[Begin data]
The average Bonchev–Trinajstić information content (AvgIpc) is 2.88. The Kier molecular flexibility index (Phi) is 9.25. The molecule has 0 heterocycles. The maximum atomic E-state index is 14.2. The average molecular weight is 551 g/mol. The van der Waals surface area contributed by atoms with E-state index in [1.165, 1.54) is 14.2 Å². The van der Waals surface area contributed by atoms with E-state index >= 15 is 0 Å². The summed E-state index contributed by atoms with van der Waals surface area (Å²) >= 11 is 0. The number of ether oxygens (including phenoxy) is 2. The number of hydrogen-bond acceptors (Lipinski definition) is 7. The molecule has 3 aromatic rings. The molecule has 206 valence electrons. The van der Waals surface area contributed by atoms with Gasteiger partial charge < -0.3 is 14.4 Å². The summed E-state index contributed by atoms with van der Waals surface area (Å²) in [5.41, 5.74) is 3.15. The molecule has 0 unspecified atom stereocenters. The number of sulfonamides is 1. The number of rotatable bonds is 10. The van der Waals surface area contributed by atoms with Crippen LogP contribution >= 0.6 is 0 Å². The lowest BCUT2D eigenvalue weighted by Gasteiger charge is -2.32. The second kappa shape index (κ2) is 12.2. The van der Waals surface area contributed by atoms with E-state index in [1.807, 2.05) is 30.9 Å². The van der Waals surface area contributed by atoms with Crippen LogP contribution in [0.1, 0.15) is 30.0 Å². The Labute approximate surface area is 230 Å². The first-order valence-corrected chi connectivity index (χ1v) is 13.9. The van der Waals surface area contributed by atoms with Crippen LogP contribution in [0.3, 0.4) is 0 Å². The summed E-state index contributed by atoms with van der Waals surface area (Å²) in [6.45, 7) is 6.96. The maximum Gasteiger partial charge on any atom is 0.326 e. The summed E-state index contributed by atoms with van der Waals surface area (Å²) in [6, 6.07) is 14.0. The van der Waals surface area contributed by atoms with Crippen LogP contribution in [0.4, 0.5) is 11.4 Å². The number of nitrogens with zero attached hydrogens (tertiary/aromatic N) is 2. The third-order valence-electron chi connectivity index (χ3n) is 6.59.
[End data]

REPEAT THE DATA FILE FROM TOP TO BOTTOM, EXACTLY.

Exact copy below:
The average Bonchev–Trinajstić information content (AvgIpc) is 2.88. The Kier molecular flexibility index (Phi) is 9.25. The molecule has 0 heterocycles. The maximum atomic E-state index is 14.2. The average molecular weight is 551 g/mol. The van der Waals surface area contributed by atoms with E-state index in [1.165, 1.54) is 14.2 Å². The van der Waals surface area contributed by atoms with E-state index >= 15 is 0 Å². The summed E-state index contributed by atoms with van der Waals surface area (Å²) >= 11 is 0. The number of ether oxygens (including phenoxy) is 2. The number of hydrogen-bond acceptors (Lipinski definition) is 7. The molecule has 3 aromatic rings. The molecule has 206 valence electrons. The van der Waals surface area contributed by atoms with Gasteiger partial charge < -0.3 is 14.4 Å². The summed E-state index contributed by atoms with van der Waals surface area (Å²) in [5.41, 5.74) is 3.15. The molecule has 0 unspecified atom stereocenters. The number of sulfonamides is 1. The number of rotatable bonds is 10. The van der Waals surface area contributed by atoms with Crippen LogP contribution >= 0.6 is 0 Å². The lowest BCUT2D eigenvalue weighted by Gasteiger charge is -2.32. The second kappa shape index (κ2) is 12.2. The van der Waals surface area contributed by atoms with E-state index in [1.807, 2.05) is 30.9 Å². The van der Waals surface area contributed by atoms with Crippen LogP contribution in [0.1, 0.15) is 30.0 Å². The Labute approximate surface area is 230 Å². The first-order valence-corrected chi connectivity index (χ1v) is 13.9. The van der Waals surface area contributed by atoms with Crippen LogP contribution in [0.3, 0.4) is 0 Å². The summed E-state index contributed by atoms with van der Waals surface area (Å²) in [6.45, 7) is 6.96. The maximum Gasteiger partial charge on any atom is 0.326 e. The summed E-state index contributed by atoms with van der Waals surface area (Å²) in [6, 6.07) is 14.0. The van der Waals surface area contributed by atoms with Crippen LogP contribution in [0.4, 0.5) is 11.4 Å². The number of nitrogens with zero attached hydrogens (tertiary/aromatic N) is 2. The third-order valence-electron chi connectivity index (χ3n) is 6.59.